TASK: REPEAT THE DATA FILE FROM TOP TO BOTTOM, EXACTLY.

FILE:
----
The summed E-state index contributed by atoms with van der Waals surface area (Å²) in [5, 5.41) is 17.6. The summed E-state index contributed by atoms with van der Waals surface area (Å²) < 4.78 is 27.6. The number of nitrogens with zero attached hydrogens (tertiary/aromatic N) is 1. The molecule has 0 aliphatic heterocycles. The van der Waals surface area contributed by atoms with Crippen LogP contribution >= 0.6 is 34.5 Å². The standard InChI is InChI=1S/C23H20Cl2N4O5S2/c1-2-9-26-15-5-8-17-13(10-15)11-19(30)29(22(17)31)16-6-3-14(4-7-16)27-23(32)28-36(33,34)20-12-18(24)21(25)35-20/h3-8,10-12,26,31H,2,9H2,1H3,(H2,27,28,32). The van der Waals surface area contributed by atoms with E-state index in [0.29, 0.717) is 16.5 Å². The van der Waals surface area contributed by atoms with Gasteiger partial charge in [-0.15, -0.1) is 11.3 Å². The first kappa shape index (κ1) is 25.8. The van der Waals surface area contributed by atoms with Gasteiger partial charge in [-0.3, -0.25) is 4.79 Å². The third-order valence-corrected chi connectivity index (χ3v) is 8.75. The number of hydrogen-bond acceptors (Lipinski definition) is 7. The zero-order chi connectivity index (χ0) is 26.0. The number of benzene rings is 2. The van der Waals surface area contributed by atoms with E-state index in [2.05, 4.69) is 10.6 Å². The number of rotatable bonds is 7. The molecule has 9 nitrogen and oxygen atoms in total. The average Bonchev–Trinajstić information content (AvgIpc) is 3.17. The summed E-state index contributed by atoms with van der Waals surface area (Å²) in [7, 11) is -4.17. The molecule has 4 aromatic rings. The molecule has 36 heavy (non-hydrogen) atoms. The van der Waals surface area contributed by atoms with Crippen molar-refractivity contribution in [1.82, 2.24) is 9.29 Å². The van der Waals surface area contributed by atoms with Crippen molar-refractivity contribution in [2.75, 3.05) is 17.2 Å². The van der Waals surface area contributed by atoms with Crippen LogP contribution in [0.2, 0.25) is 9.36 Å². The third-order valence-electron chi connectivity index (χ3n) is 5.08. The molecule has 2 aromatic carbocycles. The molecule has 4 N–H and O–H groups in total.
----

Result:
The summed E-state index contributed by atoms with van der Waals surface area (Å²) in [5, 5.41) is 17.6. The summed E-state index contributed by atoms with van der Waals surface area (Å²) < 4.78 is 27.6. The number of nitrogens with zero attached hydrogens (tertiary/aromatic N) is 1. The molecule has 0 aliphatic heterocycles. The van der Waals surface area contributed by atoms with Crippen LogP contribution >= 0.6 is 34.5 Å². The standard InChI is InChI=1S/C23H20Cl2N4O5S2/c1-2-9-26-15-5-8-17-13(10-15)11-19(30)29(22(17)31)16-6-3-14(4-7-16)27-23(32)28-36(33,34)20-12-18(24)21(25)35-20/h3-8,10-12,26,31H,2,9H2,1H3,(H2,27,28,32). The van der Waals surface area contributed by atoms with E-state index in [0.29, 0.717) is 16.5 Å². The van der Waals surface area contributed by atoms with Gasteiger partial charge in [-0.15, -0.1) is 11.3 Å². The first kappa shape index (κ1) is 25.8. The van der Waals surface area contributed by atoms with Gasteiger partial charge in [-0.3, -0.25) is 4.79 Å². The third-order valence-corrected chi connectivity index (χ3v) is 8.75. The number of hydrogen-bond acceptors (Lipinski definition) is 7. The zero-order chi connectivity index (χ0) is 26.0. The number of benzene rings is 2. The van der Waals surface area contributed by atoms with E-state index in [2.05, 4.69) is 10.6 Å². The number of rotatable bonds is 7. The molecule has 9 nitrogen and oxygen atoms in total. The average Bonchev–Trinajstić information content (AvgIpc) is 3.17. The summed E-state index contributed by atoms with van der Waals surface area (Å²) in [7, 11) is -4.17. The molecule has 4 aromatic rings. The molecule has 36 heavy (non-hydrogen) atoms. The van der Waals surface area contributed by atoms with Crippen molar-refractivity contribution in [1.82, 2.24) is 9.29 Å². The van der Waals surface area contributed by atoms with Crippen molar-refractivity contribution in [2.75, 3.05) is 17.2 Å². The van der Waals surface area contributed by atoms with Crippen LogP contribution in [0.2, 0.25) is 9.36 Å². The third-order valence-electron chi connectivity index (χ3n) is 5.08. The molecule has 2 aromatic carbocycles. The molecule has 4 N–H and O–H groups in total.